Tuesday, July 05, 2016


We live in a culture where it's very hard to ask for help. Maybe that's just a hard thing for people in general. I often wonder about why that is, since I personally like to be asked for help, and I also like to have the opportunity to help other people. Sometimes I wonder if I give off a helpy vibe because no matter where I am in the world, people ask me for directions.  But asking for help is a different thing, it makes you vulnerable. And I'm like most people in that regard-- I don't like asking for help. I don't like making myself vulnerable to strangers, and sometimes not even to the people and friends in my life by asking for help.

All of these thoughts have been coming up because I signed myself up for an expensive workshop in Alaska with one of my favorite papercut artists, Nikki McClure. I signed up knowing that it was a lot of money for me, especially when sales are still pretty slow. It's not like I don't have the money, but it undermines my cushion, the cushion that makes me feel safe in the world. I signed up anyway. I thought it was an opportunity for me to expand artistically and put myself in a learning environment, which I don't do very often. I also want to connect with artists outside of my field, just see what happens. I want a bigger world for myself.

I also went into thinking I could have a kickstarter-style fundraiser. It seemed like a good idea in the abstract, but once I started putting serious thought into it, every part of me started coming up with excuses on why I should not do that:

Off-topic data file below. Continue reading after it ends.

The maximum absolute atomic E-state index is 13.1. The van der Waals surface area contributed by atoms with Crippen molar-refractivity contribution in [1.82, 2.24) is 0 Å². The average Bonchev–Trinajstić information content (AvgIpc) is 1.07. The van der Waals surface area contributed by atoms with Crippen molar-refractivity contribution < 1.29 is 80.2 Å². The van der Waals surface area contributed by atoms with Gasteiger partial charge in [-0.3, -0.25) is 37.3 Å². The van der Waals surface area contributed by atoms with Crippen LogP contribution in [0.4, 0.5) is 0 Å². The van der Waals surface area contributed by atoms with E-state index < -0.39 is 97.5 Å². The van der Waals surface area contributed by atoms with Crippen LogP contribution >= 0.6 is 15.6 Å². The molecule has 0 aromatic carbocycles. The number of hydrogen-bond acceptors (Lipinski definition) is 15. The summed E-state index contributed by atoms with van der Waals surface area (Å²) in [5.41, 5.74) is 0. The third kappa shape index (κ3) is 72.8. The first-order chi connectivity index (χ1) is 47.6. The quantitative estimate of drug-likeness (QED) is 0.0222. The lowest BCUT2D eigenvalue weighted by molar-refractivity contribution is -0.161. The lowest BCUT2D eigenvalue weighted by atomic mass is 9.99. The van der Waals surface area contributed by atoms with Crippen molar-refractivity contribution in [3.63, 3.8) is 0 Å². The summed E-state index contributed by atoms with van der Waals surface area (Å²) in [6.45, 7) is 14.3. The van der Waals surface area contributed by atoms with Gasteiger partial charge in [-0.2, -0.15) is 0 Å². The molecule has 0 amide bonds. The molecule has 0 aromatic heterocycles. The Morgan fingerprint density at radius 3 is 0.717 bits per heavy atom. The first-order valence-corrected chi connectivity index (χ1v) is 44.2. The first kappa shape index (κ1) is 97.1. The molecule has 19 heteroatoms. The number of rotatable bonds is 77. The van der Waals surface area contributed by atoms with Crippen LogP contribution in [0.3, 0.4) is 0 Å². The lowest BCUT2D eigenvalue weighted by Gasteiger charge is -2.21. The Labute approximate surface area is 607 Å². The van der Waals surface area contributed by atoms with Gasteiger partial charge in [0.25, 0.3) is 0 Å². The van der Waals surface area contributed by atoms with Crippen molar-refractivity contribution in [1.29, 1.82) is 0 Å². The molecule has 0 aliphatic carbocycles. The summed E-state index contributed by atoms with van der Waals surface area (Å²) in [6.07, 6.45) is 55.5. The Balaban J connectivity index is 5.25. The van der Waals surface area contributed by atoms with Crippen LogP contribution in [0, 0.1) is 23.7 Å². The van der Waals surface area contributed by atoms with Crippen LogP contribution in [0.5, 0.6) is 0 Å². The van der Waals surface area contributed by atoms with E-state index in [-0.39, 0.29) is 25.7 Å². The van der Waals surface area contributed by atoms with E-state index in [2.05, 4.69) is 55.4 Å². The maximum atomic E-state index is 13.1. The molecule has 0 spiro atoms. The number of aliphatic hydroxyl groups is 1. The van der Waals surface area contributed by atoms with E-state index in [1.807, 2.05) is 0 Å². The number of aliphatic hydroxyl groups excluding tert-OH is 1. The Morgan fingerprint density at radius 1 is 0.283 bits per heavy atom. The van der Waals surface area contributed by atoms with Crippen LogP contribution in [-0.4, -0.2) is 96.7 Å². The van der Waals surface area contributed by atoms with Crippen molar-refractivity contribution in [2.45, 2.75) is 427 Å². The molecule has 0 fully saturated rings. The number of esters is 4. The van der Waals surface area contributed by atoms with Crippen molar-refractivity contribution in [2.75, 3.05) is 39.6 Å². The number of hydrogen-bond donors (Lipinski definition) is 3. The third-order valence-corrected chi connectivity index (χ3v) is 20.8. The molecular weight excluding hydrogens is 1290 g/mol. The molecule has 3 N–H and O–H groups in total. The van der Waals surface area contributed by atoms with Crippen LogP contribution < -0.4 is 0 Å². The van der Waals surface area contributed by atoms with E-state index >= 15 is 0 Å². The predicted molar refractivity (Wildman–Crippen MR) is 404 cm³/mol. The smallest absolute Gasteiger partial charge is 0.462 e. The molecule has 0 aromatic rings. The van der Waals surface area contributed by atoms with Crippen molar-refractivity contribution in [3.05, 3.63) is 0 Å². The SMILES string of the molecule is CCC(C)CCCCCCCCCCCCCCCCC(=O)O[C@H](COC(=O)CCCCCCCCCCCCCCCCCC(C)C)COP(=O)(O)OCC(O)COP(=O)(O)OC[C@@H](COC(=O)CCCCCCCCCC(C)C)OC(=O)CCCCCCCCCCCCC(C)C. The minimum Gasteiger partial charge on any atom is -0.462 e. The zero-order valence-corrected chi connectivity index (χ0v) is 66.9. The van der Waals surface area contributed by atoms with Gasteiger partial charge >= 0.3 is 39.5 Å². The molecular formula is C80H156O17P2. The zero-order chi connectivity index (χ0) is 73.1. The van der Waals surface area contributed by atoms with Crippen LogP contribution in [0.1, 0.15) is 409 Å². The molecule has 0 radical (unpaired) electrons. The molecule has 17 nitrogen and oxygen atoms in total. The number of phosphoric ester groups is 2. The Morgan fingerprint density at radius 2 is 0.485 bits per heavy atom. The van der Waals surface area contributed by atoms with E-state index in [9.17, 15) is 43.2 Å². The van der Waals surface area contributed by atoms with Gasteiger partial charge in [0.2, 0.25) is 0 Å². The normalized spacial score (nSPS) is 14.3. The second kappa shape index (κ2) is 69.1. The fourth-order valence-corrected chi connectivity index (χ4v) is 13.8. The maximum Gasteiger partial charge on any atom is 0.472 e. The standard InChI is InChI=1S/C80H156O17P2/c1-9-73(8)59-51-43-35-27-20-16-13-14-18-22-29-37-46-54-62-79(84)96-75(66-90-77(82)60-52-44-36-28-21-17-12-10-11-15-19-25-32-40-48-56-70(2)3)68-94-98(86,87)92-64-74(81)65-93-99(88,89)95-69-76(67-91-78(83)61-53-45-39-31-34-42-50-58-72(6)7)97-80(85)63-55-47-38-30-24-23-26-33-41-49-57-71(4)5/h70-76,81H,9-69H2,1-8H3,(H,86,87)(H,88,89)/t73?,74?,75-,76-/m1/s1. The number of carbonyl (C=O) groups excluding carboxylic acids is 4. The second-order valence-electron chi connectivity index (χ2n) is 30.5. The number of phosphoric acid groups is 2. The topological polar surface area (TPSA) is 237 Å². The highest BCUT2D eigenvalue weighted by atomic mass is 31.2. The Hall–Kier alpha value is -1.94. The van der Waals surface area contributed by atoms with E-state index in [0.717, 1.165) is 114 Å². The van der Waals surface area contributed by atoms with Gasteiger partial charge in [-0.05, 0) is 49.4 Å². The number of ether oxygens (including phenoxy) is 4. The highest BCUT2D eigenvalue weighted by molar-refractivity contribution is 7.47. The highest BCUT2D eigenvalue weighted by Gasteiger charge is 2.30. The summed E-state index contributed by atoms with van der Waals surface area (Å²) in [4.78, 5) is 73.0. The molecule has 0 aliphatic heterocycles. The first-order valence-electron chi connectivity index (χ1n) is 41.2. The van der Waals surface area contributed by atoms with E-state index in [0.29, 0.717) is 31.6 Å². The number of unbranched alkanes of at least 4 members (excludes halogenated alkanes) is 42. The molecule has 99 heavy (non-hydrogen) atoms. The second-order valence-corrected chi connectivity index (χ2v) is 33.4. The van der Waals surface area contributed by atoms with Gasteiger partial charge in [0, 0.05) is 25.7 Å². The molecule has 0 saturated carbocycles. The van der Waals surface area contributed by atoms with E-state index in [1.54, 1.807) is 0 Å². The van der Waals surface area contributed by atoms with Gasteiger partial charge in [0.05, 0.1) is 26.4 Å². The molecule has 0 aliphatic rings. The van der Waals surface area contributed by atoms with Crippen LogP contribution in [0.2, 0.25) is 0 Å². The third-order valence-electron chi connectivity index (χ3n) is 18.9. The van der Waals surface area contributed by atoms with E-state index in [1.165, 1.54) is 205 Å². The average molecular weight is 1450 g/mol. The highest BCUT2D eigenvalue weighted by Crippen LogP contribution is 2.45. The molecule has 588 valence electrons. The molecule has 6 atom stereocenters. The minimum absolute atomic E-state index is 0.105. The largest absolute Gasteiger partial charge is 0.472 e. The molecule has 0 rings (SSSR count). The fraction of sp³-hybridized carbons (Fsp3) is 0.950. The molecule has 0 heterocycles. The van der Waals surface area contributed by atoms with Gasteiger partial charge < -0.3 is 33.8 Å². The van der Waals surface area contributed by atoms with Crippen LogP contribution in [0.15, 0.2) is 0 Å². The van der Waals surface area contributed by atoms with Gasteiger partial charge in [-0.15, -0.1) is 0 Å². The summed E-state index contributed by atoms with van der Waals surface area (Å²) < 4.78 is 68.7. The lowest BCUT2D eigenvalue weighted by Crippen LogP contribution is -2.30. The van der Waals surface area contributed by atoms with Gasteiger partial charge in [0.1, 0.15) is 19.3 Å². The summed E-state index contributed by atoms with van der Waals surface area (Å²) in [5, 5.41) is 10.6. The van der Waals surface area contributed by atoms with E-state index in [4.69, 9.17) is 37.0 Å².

• It was your own decision to spend a lot of money on a workshop, why should others help you pay for it?
  • You're not going to raise the money and you are going to look sad and ridiculous.
  • People are going to think you are a beggar.
  • Why should anyone help you do anything? You should work harder.
  • Everyone is going to think that you are poor. And you are.
Up until the very second I added a (free) fundraising app to my website I was on the verge of calling it off. I would think, "I'm not doing this" I would feel a little rush of relief. But then I would think about the credit card bill with the workshop and plane ticket on it, the lessons I learned from the "Art of Asking" by Amanda Palmer, the many times I've sent money to a fundraiser and felt good about contributing, and I kept plowing ahead. But I'm still uncomfortable.

I'm working my way through the discomfort because I think that just like going to the workshop, the uneasiness is helping me learn something and possibly expanding me in an unexpected way. I don't want to be that person who shrinks away from asking for help, because there is something sad about that too. Also, annoying. People should ask for help when they need it and not scramble in silence and obscurity. So this blog post, which I thought about not writing, is now directing you to my website where I'm having my fundraiser, and I'm asking you to help send me to Alaska. You will get some good stuff back from me for your contribution, and every little bit helps.

Thank you.

1 comment:

  1. I hope to make it the Clay & Glass Show on Sunday to buy something of yours there, but if I don't make it, I will contribute this way. So happy for you that you are making this trip happen for yourself and your art. (I just decided I wasn't ready for a workshop I wanted to attend this month but I look forward to planning for it next year.) Congratulations on all your work.